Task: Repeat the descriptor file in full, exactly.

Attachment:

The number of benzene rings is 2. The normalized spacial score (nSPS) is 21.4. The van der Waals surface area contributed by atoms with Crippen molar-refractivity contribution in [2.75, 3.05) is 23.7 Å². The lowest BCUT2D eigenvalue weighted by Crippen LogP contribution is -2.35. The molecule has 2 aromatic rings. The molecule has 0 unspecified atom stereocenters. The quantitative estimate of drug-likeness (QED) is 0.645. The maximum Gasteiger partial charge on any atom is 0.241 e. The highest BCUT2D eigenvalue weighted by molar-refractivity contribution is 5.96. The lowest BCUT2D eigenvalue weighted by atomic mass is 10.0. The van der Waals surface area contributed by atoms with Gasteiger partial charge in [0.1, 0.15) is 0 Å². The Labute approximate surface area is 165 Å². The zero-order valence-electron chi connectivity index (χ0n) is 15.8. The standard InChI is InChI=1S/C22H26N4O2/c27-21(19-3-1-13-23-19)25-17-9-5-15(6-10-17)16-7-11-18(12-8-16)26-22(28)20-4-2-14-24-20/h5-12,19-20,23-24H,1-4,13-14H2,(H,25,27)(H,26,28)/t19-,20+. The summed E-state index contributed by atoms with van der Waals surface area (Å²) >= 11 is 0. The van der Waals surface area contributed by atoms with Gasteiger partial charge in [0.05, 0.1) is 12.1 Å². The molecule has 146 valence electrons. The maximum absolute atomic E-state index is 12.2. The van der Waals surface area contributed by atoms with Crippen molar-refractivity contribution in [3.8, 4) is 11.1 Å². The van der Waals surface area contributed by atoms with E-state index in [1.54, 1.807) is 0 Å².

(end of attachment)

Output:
The number of benzene rings is 2. The normalized spacial score (nSPS) is 21.4. The van der Waals surface area contributed by atoms with Crippen molar-refractivity contribution in [2.75, 3.05) is 23.7 Å². The lowest BCUT2D eigenvalue weighted by Crippen LogP contribution is -2.35. The molecule has 2 aromatic rings. The molecule has 0 unspecified atom stereocenters. The quantitative estimate of drug-likeness (QED) is 0.645. The maximum Gasteiger partial charge on any atom is 0.241 e. The highest BCUT2D eigenvalue weighted by molar-refractivity contribution is 5.96. The lowest BCUT2D eigenvalue weighted by atomic mass is 10.0. The van der Waals surface area contributed by atoms with Gasteiger partial charge in [0.1, 0.15) is 0 Å². The Labute approximate surface area is 165 Å². The zero-order valence-electron chi connectivity index (χ0n) is 15.8. The standard InChI is InChI=1S/C22H26N4O2/c27-21(19-3-1-13-23-19)25-17-9-5-15(6-10-17)16-7-11-18(12-8-16)26-22(28)20-4-2-14-24-20/h5-12,19-20,23-24H,1-4,13-14H2,(H,25,27)(H,26,28)/t19-,20+. The summed E-state index contributed by atoms with van der Waals surface area (Å²) >= 11 is 0. The van der Waals surface area contributed by atoms with Gasteiger partial charge in [0.05, 0.1) is 12.1 Å². The molecule has 146 valence electrons. The maximum absolute atomic E-state index is 12.2. The van der Waals surface area contributed by atoms with Crippen molar-refractivity contribution in [3.8, 4) is 11.1 Å². The van der Waals surface area contributed by atoms with E-state index in [1.54, 1.807) is 0 Å².